The need for individual happiness necessitates the maximum possible personal freedom. This means that the sort of "equality" dictated by the collective (of which the Communist states, especially such horrors as Cambodia under the Khmer Rouge or North Korea today, were/are the primary example), whether state or otherwise is not a worthwhile goal. Freedom can certainly be restricted by the state, but, contrary to what anarcho-capitalists may think, the state is hardly the only way that a collective (or strong individuals within a community) can restrict individual freedom. The history of religion is, to a large extent, standing proof of how freedom can be restricted by practices other than statist ones. Also, despite the almost Stalinesque delusions of the true believers in the "noble savage", actual stateless societies that have existed have not necessarily been either egalitarian nor respecters of freedom.

The need for personal freedom, both in the negative sense (of "freedom from" ) and in the positive sense ( of "freedom to") is an absolutely necessary part of any anarchism. The positive aspect is pretty well totally ignored by such as the anarcho-capitalists, and because of this their "anarchism" is of the same dwarfed and twisted form that led all too many anarchists to make the opposite error in the past and assume the 'Soviet-anarchist' position as viable. Anarchism is not only class struggle, though such is an absolutely central part of it. It is also class struggle to a purpose. Dethroning the "Bosses" will only result in a new set of bosses being thrown up if the extent of personal liberty is not also expanded at the same time. Similarly trying to get rid of the state without, at the same time, increasing the equality in society and also increasing the "freedom to do" (two things that often are much the same thing) will merely result in a new state under a different name.

So, the idea of anarchism as a socialism of a different sort has to be supplemented with the idea of anarchism as a struggle for personal freedom. There is a lot more to be said on this "freedom", but I'll leave that for a subsequent essay.


Nicolas said...

About freedom and equality,, I've found something interesting in a Bob Black essay a couple of years ago [yeah, you can find something interesting anywhere!].

He was basicly saying that, in regard to freedom & equality, the main difference between anarchism and liberalism & communism was that anarchism believe that freedom & equality are essentialy two side of the same coin while liberalism & communism opposed the two. Actually, you cant have freedom (especially positive freedom) without equality & vice-versa. One without the other is meaningless. In fact, this would be the main difference between anarchism, liberalism and communism (...and not the relationship to the state).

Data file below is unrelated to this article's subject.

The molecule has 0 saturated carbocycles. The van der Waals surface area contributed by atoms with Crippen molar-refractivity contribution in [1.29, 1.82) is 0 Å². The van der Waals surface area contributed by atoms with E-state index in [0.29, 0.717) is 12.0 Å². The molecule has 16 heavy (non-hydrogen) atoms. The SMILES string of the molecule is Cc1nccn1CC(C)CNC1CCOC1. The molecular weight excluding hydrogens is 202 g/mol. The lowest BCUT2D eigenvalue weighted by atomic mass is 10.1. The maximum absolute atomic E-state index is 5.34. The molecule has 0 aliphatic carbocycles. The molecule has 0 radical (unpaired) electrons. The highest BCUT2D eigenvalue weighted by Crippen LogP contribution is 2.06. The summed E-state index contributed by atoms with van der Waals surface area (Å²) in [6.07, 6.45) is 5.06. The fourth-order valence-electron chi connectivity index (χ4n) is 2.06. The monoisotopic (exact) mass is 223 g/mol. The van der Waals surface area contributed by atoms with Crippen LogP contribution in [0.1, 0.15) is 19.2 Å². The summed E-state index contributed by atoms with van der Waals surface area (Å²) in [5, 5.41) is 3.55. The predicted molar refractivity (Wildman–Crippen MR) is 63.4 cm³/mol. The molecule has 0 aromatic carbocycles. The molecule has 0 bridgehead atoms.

mollymew said...

Yeah, I'll agree with that, and I'm gradually crawling to that point as I go on in the essay. I have no doubt about Black's skill in litigation, at least in the past before the booze caught up with him. The trouble is that there is very rarely anything that he agrues 'for" that he actually believes in. But yes, what is said here is very true.

Larry Gambone said...

I agree with what you have written. Also the more I got to know about the Acaps the less I liked what I found. At one time I considered them to be anarchists, but like you say, for anarchism to have any substance it must embrace equality as well as freedom. I would like to add that the New Mutualists like Kevin Carson in the States do a good job of battling with these pseudo-libertarians.

Anonymous said...

Anarchy tramples the basic rights of human beings through its endorsement of violence. In a democratic society, you have the right to peacefully assemble, vote, create government, and express views without fear.

Endorsing anarchy is to endorse violence. Shameful.

Anonymous said...

Anarchist socialism, as well as anarchist capitalism, are oxymorons.
As you say, words are treacherous things: "Anarchy: a state of society without government or law."
If you are unable to formulate anything other than situational politics/anarchy (see situational ethics) then the cause is stillborn. If you choose socialism, then do so. Both socialism and capitalism require bureaucracies and limit absolute personal freedom. I think the former does so more than the latter, but you may cheerfully differ. Read some history, there were some European socialist parties in the early-twentieth century that did not work so well for individuals or society as a whole. Other types of societies that also limit freedoms are dictatorships, monarchies, oligarchies, communism, etc. Even small communes and kibbutz have rules.

Clay Barham said...

Is it self-centered greed or legitimate self-interest that is the main concern with those who do not understand Ayn Rand? Those who admire and criticize Ayn Rand’s beliefs about people who stand on their own feet often say she promoted selfishness, thereby greed, which is self-centered and anti-individual creativity. That is anti-Rand. Rand admired the creative individual, people like railroad builder James Jerome Hill, on whom she was reputed to have based her character Nathaniel Taggart in Atlas Shrugged. Independent “I’m OK, you’re OK” people are OK with Rand, not the criminal takers. If we look at Howard Roark’s summation to the jury, from Fountainhead, we do not see a self-centered individual destroying his work. If he was greedy he would have simply accepted his payment. We see an other- and outer-centered individual in love with his own dreams and creations, as one would love a spouse, child or family and refuse to allow them to be assaulted. That is the kind of self-interest that built America. Though love for anything spiritual may be missing, a great idea or vision also measures up to that which is spiritual, beyond self, and that view is not even inconsistent with Christianity.